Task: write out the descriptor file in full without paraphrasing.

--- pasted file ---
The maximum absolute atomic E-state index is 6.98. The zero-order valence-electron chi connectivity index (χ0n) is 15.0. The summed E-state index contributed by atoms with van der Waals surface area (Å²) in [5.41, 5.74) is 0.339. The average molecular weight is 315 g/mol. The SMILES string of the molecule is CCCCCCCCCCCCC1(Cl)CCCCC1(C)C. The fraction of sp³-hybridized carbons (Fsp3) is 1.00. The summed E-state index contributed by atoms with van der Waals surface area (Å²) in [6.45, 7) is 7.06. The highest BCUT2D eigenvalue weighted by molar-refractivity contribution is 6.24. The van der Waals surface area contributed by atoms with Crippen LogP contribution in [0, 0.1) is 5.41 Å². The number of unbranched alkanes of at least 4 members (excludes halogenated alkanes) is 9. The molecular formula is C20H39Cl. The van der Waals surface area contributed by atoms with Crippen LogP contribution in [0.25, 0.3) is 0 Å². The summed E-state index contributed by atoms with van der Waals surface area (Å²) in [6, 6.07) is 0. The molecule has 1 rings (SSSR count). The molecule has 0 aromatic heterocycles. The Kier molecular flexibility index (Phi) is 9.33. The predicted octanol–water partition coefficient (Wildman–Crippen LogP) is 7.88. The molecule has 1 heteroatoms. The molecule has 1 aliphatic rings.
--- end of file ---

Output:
The maximum absolute atomic E-state index is 6.98. The zero-order valence-electron chi connectivity index (χ0n) is 15.0. The summed E-state index contributed by atoms with van der Waals surface area (Å²) in [5.41, 5.74) is 0.339. The average molecular weight is 315 g/mol. The SMILES string of the molecule is CCCCCCCCCCCCC1(Cl)CCCCC1(C)C. The fraction of sp³-hybridized carbons (Fsp3) is 1.00. The summed E-state index contributed by atoms with van der Waals surface area (Å²) in [6.45, 7) is 7.06. The highest BCUT2D eigenvalue weighted by molar-refractivity contribution is 6.24. The van der Waals surface area contributed by atoms with Crippen LogP contribution in [0, 0.1) is 5.41 Å². The number of unbranched alkanes of at least 4 members (excludes halogenated alkanes) is 9. The molecular formula is C20H39Cl. The van der Waals surface area contributed by atoms with Crippen LogP contribution in [0.25, 0.3) is 0 Å². The summed E-state index contributed by atoms with van der Waals surface area (Å²) in [6, 6.07) is 0. The molecule has 1 rings (SSSR count). The molecule has 0 aromatic heterocycles. The Kier molecular flexibility index (Phi) is 9.33. The predicted octanol–water partition coefficient (Wildman–Crippen LogP) is 7.88. The molecule has 1 heteroatoms. The molecule has 1 aliphatic rings.